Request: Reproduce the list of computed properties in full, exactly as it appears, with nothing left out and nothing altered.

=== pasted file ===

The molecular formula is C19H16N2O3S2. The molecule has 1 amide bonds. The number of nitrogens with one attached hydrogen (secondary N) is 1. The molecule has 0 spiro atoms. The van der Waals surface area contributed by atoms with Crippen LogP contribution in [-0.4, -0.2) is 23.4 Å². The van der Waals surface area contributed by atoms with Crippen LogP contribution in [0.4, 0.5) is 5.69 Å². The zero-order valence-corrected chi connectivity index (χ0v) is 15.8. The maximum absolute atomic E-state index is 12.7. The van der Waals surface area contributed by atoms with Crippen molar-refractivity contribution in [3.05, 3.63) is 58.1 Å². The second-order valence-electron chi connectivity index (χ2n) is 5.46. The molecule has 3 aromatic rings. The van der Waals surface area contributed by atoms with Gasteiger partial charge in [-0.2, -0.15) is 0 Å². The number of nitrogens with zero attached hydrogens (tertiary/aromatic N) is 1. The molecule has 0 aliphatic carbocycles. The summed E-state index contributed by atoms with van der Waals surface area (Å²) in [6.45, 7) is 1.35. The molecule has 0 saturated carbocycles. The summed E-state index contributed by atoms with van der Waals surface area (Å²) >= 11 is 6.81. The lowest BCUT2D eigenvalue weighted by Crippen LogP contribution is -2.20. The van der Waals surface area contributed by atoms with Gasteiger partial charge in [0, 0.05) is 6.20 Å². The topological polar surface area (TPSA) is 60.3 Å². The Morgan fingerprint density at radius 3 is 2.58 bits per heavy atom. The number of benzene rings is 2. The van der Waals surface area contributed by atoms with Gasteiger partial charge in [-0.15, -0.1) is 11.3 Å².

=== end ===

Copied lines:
The molecular formula is C19H16N2O3S2. The molecule has 1 amide bonds. The number of nitrogens with one attached hydrogen (secondary N) is 1. The molecule has 0 spiro atoms. The van der Waals surface area contributed by atoms with Crippen LogP contribution in [-0.4, -0.2) is 23.4 Å². The van der Waals surface area contributed by atoms with Crippen LogP contribution in [0.4, 0.5) is 5.69 Å². The zero-order valence-corrected chi connectivity index (χ0v) is 15.8. The maximum absolute atomic E-state index is 12.7. The van der Waals surface area contributed by atoms with Crippen molar-refractivity contribution in [3.05, 3.63) is 58.1 Å². The second-order valence-electron chi connectivity index (χ2n) is 5.46. The molecule has 3 aromatic rings. The van der Waals surface area contributed by atoms with Gasteiger partial charge in [-0.2, -0.15) is 0 Å². The number of nitrogens with zero attached hydrogens (tertiary/aromatic N) is 1. The molecule has 0 aliphatic carbocycles. The summed E-state index contributed by atoms with van der Waals surface area (Å²) in [6.45, 7) is 1.35. The molecule has 0 saturated carbocycles. The summed E-state index contributed by atoms with van der Waals surface area (Å²) >= 11 is 6.81. The lowest BCUT2D eigenvalue weighted by Crippen LogP contribution is -2.20. The van der Waals surface area contributed by atoms with Gasteiger partial charge in [0, 0.05) is 6.20 Å². The topological polar surface area (TPSA) is 60.3 Å². The Morgan fingerprint density at radius 3 is 2.58 bits per heavy atom. The number of benzene rings is 2. The van der Waals surface area contributed by atoms with Gasteiger partial charge in [-0.15, -0.1) is 11.3 Å².